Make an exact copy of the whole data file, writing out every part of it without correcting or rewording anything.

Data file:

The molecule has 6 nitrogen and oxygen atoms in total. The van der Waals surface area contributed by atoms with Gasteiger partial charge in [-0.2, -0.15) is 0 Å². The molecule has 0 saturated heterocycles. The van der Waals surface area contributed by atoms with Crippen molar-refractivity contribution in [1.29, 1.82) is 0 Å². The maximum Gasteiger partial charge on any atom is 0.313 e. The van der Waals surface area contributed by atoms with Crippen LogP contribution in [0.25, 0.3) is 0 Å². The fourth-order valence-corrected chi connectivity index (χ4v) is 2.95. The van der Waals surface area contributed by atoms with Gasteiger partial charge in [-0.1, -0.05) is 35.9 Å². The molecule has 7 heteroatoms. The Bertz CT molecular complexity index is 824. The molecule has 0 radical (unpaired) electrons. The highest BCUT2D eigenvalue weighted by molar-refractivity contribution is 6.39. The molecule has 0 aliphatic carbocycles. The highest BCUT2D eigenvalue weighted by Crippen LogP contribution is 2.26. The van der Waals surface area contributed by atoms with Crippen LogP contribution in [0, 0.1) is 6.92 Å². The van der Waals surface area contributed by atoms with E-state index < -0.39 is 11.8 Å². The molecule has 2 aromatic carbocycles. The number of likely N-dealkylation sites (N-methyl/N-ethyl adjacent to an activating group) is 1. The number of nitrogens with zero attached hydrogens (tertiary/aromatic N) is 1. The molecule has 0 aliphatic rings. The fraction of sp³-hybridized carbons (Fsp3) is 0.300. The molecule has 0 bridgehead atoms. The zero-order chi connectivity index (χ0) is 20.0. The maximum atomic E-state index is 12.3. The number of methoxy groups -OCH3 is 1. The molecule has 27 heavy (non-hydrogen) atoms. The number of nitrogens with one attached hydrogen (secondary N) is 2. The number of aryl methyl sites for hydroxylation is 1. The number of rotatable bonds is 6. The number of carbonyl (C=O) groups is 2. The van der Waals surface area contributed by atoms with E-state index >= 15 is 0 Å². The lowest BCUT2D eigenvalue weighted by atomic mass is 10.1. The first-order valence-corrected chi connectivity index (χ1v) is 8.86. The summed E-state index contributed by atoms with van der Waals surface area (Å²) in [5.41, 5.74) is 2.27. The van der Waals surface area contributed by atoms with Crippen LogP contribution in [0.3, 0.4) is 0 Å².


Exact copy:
The molecule has 6 nitrogen and oxygen atoms in total. The van der Waals surface area contributed by atoms with Gasteiger partial charge in [-0.2, -0.15) is 0 Å². The molecule has 0 saturated heterocycles. The van der Waals surface area contributed by atoms with Crippen molar-refractivity contribution in [1.29, 1.82) is 0 Å². The maximum Gasteiger partial charge on any atom is 0.313 e. The van der Waals surface area contributed by atoms with Crippen LogP contribution in [0.25, 0.3) is 0 Å². The fourth-order valence-corrected chi connectivity index (χ4v) is 2.95. The van der Waals surface area contributed by atoms with Gasteiger partial charge in [-0.1, -0.05) is 35.9 Å². The molecule has 7 heteroatoms. The Bertz CT molecular complexity index is 824. The molecule has 0 radical (unpaired) electrons. The highest BCUT2D eigenvalue weighted by molar-refractivity contribution is 6.39. The molecule has 0 aliphatic carbocycles. The highest BCUT2D eigenvalue weighted by Crippen LogP contribution is 2.26. The van der Waals surface area contributed by atoms with Crippen LogP contribution in [0, 0.1) is 6.92 Å². The van der Waals surface area contributed by atoms with E-state index < -0.39 is 11.8 Å². The molecule has 2 aromatic carbocycles. The number of likely N-dealkylation sites (N-methyl/N-ethyl adjacent to an activating group) is 1. The number of nitrogens with zero attached hydrogens (tertiary/aromatic N) is 1. The molecule has 0 aliphatic rings. The fraction of sp³-hybridized carbons (Fsp3) is 0.300. The molecule has 0 bridgehead atoms. The zero-order chi connectivity index (χ0) is 20.0. The maximum atomic E-state index is 12.3. The number of methoxy groups -OCH3 is 1. The molecule has 27 heavy (non-hydrogen) atoms. The number of nitrogens with one attached hydrogen (secondary N) is 2. The number of aryl methyl sites for hydroxylation is 1. The number of rotatable bonds is 6. The number of carbonyl (C=O) groups is 2. The van der Waals surface area contributed by atoms with E-state index >= 15 is 0 Å². The lowest BCUT2D eigenvalue weighted by atomic mass is 10.1. The first-order valence-corrected chi connectivity index (χ1v) is 8.86. The summed E-state index contributed by atoms with van der Waals surface area (Å²) in [5.41, 5.74) is 2.27. The van der Waals surface area contributed by atoms with Crippen LogP contribution in [0.3, 0.4) is 0 Å².